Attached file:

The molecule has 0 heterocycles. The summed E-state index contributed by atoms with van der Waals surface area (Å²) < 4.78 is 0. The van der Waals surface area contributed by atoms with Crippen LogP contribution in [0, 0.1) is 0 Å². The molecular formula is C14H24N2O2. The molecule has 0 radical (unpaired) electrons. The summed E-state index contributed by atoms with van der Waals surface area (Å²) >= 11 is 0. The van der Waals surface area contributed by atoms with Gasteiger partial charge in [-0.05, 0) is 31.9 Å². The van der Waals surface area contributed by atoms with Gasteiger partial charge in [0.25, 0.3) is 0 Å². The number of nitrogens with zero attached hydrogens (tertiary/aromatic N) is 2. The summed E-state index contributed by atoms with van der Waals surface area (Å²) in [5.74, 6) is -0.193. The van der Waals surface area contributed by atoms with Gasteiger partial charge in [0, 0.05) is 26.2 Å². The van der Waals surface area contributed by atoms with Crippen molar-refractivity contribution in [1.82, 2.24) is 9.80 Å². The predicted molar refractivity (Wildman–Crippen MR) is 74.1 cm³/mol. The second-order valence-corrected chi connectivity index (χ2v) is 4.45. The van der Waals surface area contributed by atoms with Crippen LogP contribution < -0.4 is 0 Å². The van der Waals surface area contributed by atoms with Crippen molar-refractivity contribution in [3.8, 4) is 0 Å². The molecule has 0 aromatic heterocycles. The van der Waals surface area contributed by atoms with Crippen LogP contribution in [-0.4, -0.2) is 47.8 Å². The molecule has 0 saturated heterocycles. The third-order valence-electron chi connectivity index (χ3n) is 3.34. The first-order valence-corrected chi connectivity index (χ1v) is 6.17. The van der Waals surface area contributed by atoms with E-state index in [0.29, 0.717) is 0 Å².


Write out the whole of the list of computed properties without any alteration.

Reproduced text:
The molecule has 0 heterocycles. The summed E-state index contributed by atoms with van der Waals surface area (Å²) < 4.78 is 0. The van der Waals surface area contributed by atoms with Crippen LogP contribution in [0, 0.1) is 0 Å². The molecular formula is C14H24N2O2. The molecule has 0 radical (unpaired) electrons. The summed E-state index contributed by atoms with van der Waals surface area (Å²) >= 11 is 0. The van der Waals surface area contributed by atoms with Gasteiger partial charge in [-0.05, 0) is 31.9 Å². The van der Waals surface area contributed by atoms with Gasteiger partial charge in [0.25, 0.3) is 0 Å². The number of nitrogens with zero attached hydrogens (tertiary/aromatic N) is 2. The summed E-state index contributed by atoms with van der Waals surface area (Å²) in [5.74, 6) is -0.193. The van der Waals surface area contributed by atoms with Gasteiger partial charge in [0, 0.05) is 26.2 Å². The van der Waals surface area contributed by atoms with Crippen molar-refractivity contribution in [1.82, 2.24) is 9.80 Å². The predicted molar refractivity (Wildman–Crippen MR) is 74.1 cm³/mol. The second-order valence-corrected chi connectivity index (χ2v) is 4.45. The van der Waals surface area contributed by atoms with Crippen LogP contribution < -0.4 is 0 Å². The van der Waals surface area contributed by atoms with Crippen molar-refractivity contribution in [3.8, 4) is 0 Å². The molecule has 0 aromatic heterocycles. The van der Waals surface area contributed by atoms with Crippen LogP contribution in [-0.4, -0.2) is 47.8 Å². The molecule has 0 saturated heterocycles. The third-order valence-electron chi connectivity index (χ3n) is 3.34. The first-order valence-corrected chi connectivity index (χ1v) is 6.17. The van der Waals surface area contributed by atoms with E-state index in [0.29, 0.717) is 0 Å².